Discouraged? No way.
Ross Perot's withdrawal from the presidential campaign yesterday left some of his Maryland volunteers more determined than ever to have Mr. Perot on the November ballot.
"We may have to start the 'Draft Perot' movement all over again," said Carol Feldmann, press secretary at Perot headquarters in Annapolis. "I think everyone here was disappointed, but I don't think we're ready to give up just yet."
Mrs. Feldmann was one of about 20 volunteers who crowded around a television in the Annapolis office yesterday to hear Mr. Perot announce he was dropping out of the presidential race.
Surrounded by a cornucopia of Perot T-shirts, watches, bumper stickers and hats, some volunteers shook their heads in disbelief as others sat in stunned silence listening to their man who would be president say he didn't think he could win.
Joan Vinson, campaign coordinator for Maryland and one of the state's original Perot backers, said later that volunteers were still assessing their next moves.
"There are people throughout the country who say they will not accept this [withdrawal]," Mrs. Vinson said. "We feel we have a commitment with Ross Perot. We're citizens of this country, and we are demanding a change.
"There's an awful lot of support for him," she continued. "Personally, I do not believe what he said holds water. I believe he could win. Even if [the election] went to the House, I believe he could win."
Mrs. Vinson also observed: "There's a great dissatisfaction right now. The way people feel today [about the Democratic Convention] has nothing to do with how they'll feel come Nov. 3."
In the Annapolis office, right after Mr. Perot's televised statement, volunteer Clare Whitbeck said flatly: "The other two [candidates] are just not acceptable."
Many volunteers there did not agree with Mr. Perot's stated belief that his independent candidacy had helped both Democrats and Republicans focus on the American people. Nor did they agree with Mr. Perot's assessment of his chances for success.
"I'm devastated for our country, for our children and our grandchildren," said volunteer Cara Jean Recio. "I do not believe the Democrats or the Republicans have focused on the people again. I don't believe the Democratic Party is truly revitalized.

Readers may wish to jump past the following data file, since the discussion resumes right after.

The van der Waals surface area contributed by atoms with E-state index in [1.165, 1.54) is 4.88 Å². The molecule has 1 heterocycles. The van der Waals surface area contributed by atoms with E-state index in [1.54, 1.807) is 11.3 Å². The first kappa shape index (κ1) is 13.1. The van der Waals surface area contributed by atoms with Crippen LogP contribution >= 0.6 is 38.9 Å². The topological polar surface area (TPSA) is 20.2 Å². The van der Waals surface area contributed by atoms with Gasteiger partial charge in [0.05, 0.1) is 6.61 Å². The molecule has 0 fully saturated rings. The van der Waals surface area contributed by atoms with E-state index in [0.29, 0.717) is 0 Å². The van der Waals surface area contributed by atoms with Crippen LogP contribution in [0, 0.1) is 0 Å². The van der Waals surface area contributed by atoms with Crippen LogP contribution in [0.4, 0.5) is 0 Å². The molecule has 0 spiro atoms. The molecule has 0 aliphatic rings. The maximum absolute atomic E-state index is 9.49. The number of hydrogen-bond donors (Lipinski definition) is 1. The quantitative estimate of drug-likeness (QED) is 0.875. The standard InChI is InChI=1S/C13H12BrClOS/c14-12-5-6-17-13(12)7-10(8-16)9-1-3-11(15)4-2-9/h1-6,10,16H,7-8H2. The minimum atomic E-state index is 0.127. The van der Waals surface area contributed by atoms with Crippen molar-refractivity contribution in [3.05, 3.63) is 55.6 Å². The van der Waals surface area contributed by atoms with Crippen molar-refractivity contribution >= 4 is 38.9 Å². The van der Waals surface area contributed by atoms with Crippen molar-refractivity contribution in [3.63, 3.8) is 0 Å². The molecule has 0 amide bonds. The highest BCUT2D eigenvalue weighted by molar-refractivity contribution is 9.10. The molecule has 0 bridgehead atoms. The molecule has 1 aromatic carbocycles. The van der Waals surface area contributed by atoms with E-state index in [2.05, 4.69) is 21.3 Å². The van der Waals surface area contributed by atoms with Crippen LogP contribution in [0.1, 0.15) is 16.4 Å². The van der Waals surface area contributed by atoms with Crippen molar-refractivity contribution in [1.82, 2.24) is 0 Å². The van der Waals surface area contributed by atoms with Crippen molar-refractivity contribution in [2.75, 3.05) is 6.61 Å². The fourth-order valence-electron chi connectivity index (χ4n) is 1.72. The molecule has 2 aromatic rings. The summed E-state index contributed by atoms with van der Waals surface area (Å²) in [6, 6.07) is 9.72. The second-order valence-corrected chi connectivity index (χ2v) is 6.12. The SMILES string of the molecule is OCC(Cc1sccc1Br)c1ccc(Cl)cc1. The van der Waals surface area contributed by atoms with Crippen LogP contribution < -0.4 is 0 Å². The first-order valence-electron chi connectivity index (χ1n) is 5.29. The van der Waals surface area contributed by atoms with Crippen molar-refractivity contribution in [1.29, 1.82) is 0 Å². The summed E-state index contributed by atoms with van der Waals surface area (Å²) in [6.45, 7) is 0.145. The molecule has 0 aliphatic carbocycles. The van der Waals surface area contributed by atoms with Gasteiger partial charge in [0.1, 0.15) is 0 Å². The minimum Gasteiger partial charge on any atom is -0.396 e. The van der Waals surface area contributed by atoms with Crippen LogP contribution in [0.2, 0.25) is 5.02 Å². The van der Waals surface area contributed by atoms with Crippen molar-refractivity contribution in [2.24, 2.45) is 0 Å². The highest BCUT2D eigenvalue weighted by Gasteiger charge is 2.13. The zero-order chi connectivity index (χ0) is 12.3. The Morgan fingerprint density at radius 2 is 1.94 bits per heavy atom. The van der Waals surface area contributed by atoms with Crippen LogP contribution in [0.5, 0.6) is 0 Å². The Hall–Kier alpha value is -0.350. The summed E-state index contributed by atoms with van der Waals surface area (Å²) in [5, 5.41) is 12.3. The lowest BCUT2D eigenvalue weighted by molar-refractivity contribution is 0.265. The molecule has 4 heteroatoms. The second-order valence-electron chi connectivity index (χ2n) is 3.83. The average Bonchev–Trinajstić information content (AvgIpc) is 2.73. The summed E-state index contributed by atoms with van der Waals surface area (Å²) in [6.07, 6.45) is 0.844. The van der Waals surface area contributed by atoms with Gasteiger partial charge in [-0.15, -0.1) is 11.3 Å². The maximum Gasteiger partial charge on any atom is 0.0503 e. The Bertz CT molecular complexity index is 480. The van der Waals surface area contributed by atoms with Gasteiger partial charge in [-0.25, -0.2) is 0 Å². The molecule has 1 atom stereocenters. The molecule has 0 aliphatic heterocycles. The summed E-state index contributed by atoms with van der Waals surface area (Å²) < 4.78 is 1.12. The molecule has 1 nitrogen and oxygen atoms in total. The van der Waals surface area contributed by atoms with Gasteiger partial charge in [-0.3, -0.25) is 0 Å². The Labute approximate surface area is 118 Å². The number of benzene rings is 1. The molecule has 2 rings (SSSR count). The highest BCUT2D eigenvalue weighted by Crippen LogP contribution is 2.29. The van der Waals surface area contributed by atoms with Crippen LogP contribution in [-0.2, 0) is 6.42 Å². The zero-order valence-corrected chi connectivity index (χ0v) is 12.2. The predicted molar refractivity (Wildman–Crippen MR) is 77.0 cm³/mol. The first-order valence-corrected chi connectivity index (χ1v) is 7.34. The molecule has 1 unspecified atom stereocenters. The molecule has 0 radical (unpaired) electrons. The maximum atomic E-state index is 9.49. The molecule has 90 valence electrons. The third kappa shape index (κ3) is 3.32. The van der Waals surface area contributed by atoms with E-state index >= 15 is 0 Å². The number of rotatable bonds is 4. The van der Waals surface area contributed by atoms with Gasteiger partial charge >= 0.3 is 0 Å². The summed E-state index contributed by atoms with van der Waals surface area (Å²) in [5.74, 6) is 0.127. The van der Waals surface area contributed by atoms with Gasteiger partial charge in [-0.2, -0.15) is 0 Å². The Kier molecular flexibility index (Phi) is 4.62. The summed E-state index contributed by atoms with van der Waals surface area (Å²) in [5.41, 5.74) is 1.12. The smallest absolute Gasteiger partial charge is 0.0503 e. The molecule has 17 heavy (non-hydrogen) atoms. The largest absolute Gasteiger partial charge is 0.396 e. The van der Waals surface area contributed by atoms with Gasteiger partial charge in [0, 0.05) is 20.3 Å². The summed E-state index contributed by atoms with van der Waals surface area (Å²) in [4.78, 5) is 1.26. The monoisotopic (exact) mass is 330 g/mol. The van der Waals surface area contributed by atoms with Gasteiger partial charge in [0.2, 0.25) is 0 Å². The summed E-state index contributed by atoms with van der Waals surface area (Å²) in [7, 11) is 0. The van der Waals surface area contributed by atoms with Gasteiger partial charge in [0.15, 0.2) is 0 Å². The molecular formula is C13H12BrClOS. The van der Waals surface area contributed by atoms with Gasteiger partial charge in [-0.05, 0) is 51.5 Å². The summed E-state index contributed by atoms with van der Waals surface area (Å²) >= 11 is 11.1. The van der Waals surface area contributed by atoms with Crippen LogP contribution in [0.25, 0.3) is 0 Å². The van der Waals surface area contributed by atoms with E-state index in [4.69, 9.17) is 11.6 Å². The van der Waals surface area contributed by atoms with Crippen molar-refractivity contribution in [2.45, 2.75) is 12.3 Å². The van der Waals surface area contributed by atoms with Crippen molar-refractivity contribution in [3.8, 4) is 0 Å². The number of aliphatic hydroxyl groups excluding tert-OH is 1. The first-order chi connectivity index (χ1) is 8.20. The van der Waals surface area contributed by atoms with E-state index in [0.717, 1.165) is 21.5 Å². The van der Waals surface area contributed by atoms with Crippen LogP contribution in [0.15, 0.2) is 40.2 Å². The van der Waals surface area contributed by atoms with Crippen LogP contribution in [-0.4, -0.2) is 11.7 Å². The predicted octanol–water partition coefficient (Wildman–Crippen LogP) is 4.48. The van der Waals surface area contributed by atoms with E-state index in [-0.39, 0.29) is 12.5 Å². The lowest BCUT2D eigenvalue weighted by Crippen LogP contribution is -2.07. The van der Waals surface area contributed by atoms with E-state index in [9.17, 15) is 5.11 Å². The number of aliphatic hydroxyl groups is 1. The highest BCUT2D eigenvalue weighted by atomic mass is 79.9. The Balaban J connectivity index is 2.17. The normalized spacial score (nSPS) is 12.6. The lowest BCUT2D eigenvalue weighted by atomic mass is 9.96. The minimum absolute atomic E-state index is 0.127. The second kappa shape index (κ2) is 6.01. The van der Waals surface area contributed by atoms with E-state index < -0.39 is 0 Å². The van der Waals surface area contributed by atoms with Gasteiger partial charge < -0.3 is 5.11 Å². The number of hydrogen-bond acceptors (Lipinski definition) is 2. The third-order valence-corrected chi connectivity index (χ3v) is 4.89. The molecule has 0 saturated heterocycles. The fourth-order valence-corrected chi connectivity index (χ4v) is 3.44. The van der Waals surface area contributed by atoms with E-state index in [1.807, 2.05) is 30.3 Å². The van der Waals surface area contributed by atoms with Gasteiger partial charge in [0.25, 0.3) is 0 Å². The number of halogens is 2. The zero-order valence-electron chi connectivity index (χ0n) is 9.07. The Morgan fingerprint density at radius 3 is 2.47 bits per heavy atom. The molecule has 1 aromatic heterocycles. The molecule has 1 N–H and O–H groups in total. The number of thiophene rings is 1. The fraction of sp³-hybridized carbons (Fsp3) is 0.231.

"Everything they have been saying is the same thing Perot has been saying. The 'We The People' emphasis, the emphasis on family values -- whatever he said, they said."
The forum for many Perot supporters includes voting for him in November -- if his name is still on the ballot.
"I held my nose four years ago to vote for Bush," Mrs. Recio said. "I will not do it again. Bush is anti-choice. He appointed a complete embarrassment to the legal profession to the Supreme Court. The entire Anita Hill/Clarence Thomas issue was a debacle.
"Perot is going to be on the ballot in November, and that's who I'm voting for."
Maryland supporters have collected more than twice the number of signatures required to place Mr. Perot's name on the state's November ballot. All but three jurisdictions have finished verifying local voters' signatures, said Marvin L. Meyn, the state election board's deputy administrator.
Mr. Perot's name will remain on the ballot unless he asks by Aug. 25 that it be removed.
Carol Grunwald, Mrs. Recio's mother and a Perot volunteer, agreed with Mr. Perot's position that forcing the House of Representatives to elect a president would be disruptive. However, Mrs. Grunwald said a little disruption for the country may be called for.
""It would send a message to the Democrats and Republicans," she said. "It's time to send a message.
"We need to make them accountable, just as we did with the [House] check-cashing scandal."